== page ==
When you’re dealing with physical security, safety and lives are at stake. So do you trust your most important data and applications to the cloud or should you self-host and attempt to protect it yourself? This may seem like a dated question, but it’s one we’ve seen clients wrestle with.
A couple of years ago, for example, we were talking with a potential client, a company in a government-regulated sector. At the time, Circadian Risk did not offer a self-hosted option, and the company felt that, because of their industry, they could not use the cloud. We contacted them again, six months later, when we had a new self-hosting option. They had news for us as well: they’d moved to a cloud-first policy.
This is the trend; cloud adoption is at 94% - an all time high. However, that leaves the other 6% of businesses. Those companies feel they need to self-host, often because they are in a regulated sector.
What is the best option for these organizations? Let’s take a look at each option and examine the pros and cons.
Self-hosting vs the cloud
Self-hosting is the practice of running and maintaining your own applications, data, sites, or services using a private server rather than a third party.
Cloud-hosted applications are hosted, run and maintained by a third party, often a SaaS (Subscription as a Service) vendor. The vendor is responsible for storing your data. They provide the application, maintenance, and storage as a service, and you pay a subscription fee for that service.
To think of it another way, the difference between hosted applications and the cloud is very much like the difference between home ownership and renting. You own a hosted app, and subscribe to a cloud-hosted app. Both have benefits and drawbacks.
Self-hosting: the pros and cons
When you own a house it’s yours. You control everything; you can paint it whatever color you want and do whatever you like with the landscaping. No landlord can tell you not to paint every room purple, or how to trim the hedge. However, there are some drawbacks to ownership: when the roof goes or the boiler gives out, it's no one’s problem but yours. You either have to fix it yourself or find someone who can.
It’s the same for self-hosted software. You own it, but that also means you own any problems you encounter.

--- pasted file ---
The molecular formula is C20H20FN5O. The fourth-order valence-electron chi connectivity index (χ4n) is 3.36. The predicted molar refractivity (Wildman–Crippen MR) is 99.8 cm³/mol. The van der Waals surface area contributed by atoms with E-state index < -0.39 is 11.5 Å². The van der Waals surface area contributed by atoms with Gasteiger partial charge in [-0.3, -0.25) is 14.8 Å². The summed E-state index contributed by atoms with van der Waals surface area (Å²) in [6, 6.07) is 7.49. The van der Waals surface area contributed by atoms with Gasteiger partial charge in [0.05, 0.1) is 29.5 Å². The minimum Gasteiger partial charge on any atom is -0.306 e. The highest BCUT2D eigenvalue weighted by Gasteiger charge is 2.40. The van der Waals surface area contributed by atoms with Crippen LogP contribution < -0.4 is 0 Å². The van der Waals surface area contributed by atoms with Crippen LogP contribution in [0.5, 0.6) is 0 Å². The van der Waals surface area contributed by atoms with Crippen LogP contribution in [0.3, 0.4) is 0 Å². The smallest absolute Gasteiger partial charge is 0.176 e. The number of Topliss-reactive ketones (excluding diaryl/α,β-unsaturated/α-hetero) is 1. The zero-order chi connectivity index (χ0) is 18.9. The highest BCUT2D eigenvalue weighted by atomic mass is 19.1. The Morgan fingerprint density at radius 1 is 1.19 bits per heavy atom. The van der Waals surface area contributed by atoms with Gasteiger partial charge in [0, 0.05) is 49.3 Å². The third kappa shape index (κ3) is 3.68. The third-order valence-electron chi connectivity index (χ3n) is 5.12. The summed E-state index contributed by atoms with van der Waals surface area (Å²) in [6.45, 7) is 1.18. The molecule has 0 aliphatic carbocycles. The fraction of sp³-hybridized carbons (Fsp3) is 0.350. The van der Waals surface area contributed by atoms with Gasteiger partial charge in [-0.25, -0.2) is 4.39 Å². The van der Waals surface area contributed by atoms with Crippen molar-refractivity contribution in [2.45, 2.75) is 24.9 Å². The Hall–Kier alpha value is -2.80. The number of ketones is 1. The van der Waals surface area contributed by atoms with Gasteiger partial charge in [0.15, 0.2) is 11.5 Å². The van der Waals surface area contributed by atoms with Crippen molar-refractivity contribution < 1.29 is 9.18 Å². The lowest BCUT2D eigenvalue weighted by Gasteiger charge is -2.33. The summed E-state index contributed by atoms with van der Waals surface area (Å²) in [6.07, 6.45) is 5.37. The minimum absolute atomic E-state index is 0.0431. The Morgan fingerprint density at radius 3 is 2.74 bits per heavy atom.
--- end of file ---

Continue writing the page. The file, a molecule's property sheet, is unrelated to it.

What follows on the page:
Control: Organizations that choose self hosting often do so because it offers more control over how data is stored and managed. For a long time, the logic has been that your security is only as good as the security of your network. By self hosting, companies don’t have to trust the security of a third party.
Customization: Not all SaaS solutions offer the ability to completely customize their products. A self-hosted solution allows you to customize the solution however you want. Your team can tailor both the frontend and backend in whatever way works for you, without any input from the vendor.
Cost: Some companies believe self-hosting will be less expensive for both themselves and the vendor. After all, they’re doing all the work and the vendor doesn’t have to pay for storage — right? That’s not true: self-hosting is expensive. According to Github, the cost of a self-hosted solution is usually about 5.25 times greater than its cloud-based counterpart. In fact, self-hosting is expensive for everyone involved: the vendor has to spend a lot of time working with your team to set up the application on your server. You are likely to have to invest in more infrastructure, and in personnel to set up and manage the software.
Accessibility: Think back to before the cloud, back about 15 or 20 years. Remember what a hassle it was to access your workplace data from off-site? That’s because everyone was self-hosted back then. While things have improved a bit when it comes to logging into self-hosted solutions remotely, accessing self-hosted solutions and data from off-site can still be tricky. It can be a particular problem now, when so many people work remotely. (And unlike the workforce of 2004, today’s workers are used to being able to easily access information and applications without having to jump through hoops.)